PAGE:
Background: Non-nucleoside reverse transcriptase inhibitors (NNRTIs) are used in
combination with antiretroviral therapy to suppress viral loads in HIV patients. The chemical design
of NNRTIs has changed in recent years in response to resistance-associated mutations (RAMs) and
resistance. NNRTIs are chemically diverse compounds that bind an allosteric site of HIV RT. Resistance-
associated mutations (RAMs) identified in HIV patients are associated with NNRTI resistance.
RAMs confer amino acid changes that alter both structural and physiochemical properties
of the allosteric site. Ultimately, these changes reduce NNRTI affinity. Previously, we used a combination
of computational and experimental methods to analyze and validate RAMs for 3 diarylpyrimidine
Objective: The objective of this study is to apply these methods to other chemically diverse, non-
Materials and Methods: We selected MIV-150 (experimental microbicide) and doravirine for this
study. A computational and molecular modeling strategy was used to evaluate the effects of RAMs.
Calculated changes in drug affinity and stability (ΔS + ΔA) were used to determine overall resistance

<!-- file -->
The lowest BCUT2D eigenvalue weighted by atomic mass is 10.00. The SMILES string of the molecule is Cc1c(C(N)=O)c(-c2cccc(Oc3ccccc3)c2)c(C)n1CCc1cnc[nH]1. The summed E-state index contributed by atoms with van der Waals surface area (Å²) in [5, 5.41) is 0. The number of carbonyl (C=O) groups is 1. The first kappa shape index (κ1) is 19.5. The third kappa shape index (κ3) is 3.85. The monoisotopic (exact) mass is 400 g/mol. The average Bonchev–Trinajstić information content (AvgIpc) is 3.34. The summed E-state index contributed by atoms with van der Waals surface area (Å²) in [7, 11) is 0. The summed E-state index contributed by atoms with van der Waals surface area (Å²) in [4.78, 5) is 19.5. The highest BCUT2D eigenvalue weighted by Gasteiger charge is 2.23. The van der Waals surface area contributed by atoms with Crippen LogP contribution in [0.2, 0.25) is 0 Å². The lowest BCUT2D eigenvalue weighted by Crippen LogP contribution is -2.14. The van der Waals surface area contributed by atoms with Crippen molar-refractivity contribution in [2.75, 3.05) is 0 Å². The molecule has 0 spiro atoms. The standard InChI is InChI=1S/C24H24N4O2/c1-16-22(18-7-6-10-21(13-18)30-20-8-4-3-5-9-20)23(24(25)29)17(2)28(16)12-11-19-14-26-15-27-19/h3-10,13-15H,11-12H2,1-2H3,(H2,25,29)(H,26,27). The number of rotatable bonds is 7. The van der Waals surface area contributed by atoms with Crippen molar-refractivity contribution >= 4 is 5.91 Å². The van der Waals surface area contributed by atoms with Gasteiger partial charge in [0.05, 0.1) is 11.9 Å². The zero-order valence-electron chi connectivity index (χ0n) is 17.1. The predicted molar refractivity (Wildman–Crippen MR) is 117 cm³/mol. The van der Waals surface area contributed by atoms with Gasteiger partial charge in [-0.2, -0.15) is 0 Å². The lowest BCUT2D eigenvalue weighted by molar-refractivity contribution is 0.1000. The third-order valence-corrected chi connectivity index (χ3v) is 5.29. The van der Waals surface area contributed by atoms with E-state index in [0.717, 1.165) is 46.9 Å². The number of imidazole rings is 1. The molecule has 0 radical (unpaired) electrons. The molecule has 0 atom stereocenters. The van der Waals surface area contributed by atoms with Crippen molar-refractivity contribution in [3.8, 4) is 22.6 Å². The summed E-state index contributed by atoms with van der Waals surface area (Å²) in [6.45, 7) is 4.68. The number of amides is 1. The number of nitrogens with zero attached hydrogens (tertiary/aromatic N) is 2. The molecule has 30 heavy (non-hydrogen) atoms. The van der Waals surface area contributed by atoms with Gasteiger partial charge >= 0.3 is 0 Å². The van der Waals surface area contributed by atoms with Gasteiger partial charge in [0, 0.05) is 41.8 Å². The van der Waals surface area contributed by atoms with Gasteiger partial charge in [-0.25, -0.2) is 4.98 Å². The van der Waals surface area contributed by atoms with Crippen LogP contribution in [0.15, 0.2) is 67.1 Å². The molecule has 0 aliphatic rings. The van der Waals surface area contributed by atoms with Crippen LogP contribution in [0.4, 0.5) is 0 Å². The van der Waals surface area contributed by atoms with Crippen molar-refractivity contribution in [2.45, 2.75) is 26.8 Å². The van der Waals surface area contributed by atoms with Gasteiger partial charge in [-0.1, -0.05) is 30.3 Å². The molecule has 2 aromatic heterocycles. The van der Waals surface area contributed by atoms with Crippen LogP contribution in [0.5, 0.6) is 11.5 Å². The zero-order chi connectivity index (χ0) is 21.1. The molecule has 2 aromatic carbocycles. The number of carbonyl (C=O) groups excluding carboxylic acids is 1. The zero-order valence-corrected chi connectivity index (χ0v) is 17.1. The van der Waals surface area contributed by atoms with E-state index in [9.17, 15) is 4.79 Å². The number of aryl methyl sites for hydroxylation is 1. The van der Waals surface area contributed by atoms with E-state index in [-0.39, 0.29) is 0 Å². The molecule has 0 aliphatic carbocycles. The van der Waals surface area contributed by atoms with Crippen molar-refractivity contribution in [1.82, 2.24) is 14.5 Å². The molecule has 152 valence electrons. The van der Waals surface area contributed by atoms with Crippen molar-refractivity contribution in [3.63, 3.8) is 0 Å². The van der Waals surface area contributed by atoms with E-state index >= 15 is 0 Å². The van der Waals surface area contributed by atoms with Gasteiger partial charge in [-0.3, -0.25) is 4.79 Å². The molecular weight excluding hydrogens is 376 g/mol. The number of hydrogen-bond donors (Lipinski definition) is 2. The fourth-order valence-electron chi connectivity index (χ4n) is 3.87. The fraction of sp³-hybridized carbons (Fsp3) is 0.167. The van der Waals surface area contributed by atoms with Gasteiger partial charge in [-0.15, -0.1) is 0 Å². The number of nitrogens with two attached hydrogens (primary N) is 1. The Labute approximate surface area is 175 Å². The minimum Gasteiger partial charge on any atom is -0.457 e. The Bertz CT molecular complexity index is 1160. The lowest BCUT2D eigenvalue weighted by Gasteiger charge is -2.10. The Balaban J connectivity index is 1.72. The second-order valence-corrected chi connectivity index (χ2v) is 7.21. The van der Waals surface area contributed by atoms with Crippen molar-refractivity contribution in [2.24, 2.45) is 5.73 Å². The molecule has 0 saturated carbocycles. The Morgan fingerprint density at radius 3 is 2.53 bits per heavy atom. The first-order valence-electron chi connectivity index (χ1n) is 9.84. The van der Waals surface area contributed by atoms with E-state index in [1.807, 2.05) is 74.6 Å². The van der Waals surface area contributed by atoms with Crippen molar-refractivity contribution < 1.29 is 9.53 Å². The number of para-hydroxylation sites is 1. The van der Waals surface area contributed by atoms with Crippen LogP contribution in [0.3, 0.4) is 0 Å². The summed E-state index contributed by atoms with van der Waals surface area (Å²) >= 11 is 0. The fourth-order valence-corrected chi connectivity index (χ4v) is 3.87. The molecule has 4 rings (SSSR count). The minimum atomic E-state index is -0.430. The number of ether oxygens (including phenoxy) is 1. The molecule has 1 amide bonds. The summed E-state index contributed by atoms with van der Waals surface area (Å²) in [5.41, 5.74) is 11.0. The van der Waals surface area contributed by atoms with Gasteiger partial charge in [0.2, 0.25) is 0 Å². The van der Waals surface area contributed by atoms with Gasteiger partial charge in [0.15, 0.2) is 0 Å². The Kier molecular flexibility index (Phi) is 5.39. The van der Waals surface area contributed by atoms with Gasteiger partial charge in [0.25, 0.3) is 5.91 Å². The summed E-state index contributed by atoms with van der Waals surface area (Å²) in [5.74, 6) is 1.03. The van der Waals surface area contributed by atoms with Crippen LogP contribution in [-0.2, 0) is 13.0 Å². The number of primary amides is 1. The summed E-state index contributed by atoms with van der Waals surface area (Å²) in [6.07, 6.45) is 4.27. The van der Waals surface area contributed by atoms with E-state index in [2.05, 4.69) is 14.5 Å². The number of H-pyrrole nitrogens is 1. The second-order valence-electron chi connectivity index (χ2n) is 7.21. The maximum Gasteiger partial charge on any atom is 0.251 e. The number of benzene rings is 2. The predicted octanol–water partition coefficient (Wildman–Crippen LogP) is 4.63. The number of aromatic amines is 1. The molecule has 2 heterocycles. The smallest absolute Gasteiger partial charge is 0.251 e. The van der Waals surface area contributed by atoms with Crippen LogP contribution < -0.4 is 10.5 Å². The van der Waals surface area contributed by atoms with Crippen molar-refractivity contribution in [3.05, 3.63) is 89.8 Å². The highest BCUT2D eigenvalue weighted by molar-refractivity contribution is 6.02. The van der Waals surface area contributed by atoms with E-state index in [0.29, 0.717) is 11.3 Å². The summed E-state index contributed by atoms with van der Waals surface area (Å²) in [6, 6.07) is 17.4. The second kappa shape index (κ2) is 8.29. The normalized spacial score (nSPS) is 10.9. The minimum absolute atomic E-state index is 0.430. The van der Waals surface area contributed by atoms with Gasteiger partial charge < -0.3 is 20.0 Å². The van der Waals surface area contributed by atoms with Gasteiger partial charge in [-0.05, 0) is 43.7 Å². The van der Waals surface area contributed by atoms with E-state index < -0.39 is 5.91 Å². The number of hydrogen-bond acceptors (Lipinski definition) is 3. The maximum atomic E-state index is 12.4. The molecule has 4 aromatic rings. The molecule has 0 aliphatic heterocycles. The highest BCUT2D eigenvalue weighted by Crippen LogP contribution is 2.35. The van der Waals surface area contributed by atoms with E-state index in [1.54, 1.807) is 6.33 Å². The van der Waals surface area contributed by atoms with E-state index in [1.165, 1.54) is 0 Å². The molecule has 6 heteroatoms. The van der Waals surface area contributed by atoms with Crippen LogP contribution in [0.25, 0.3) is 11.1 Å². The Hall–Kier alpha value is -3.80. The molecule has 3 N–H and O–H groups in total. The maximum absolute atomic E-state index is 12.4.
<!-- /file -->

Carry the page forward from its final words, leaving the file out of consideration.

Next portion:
levels: susceptible, low, intermediate, and high. The ΔS + ΔA values for K101P suggest
that this mutation confers intermediate/high-level resistance to MIV-150, but remains susceptible to
doravirine. Based on the determined resistance levels, we analyzed the models and used Molecular
Dynamics (MD) to compare the interactions of MIV-150/doravirine with RT wild-type (WT) and
RT (K101P). From MD, we found that key interactions were lost with RT (K101P), but were retained
with doravirine. To experimentally validate our findings, we conducted a fluorescence-based
reverse transcription assay for MIV-150 with RT (WT) and RT (K101P). IC50 values determined in
assays showed a 101-fold change in potency for MIV-150, but essentially no change for doravirine.
Results: Our computational and experimental results are also consistent with antiviral data reported
in the literature.
Conclusion: We believe that this approach is effective for analyzing mutations to determine resistance
profiles for chemically diverse NNRTIs in development.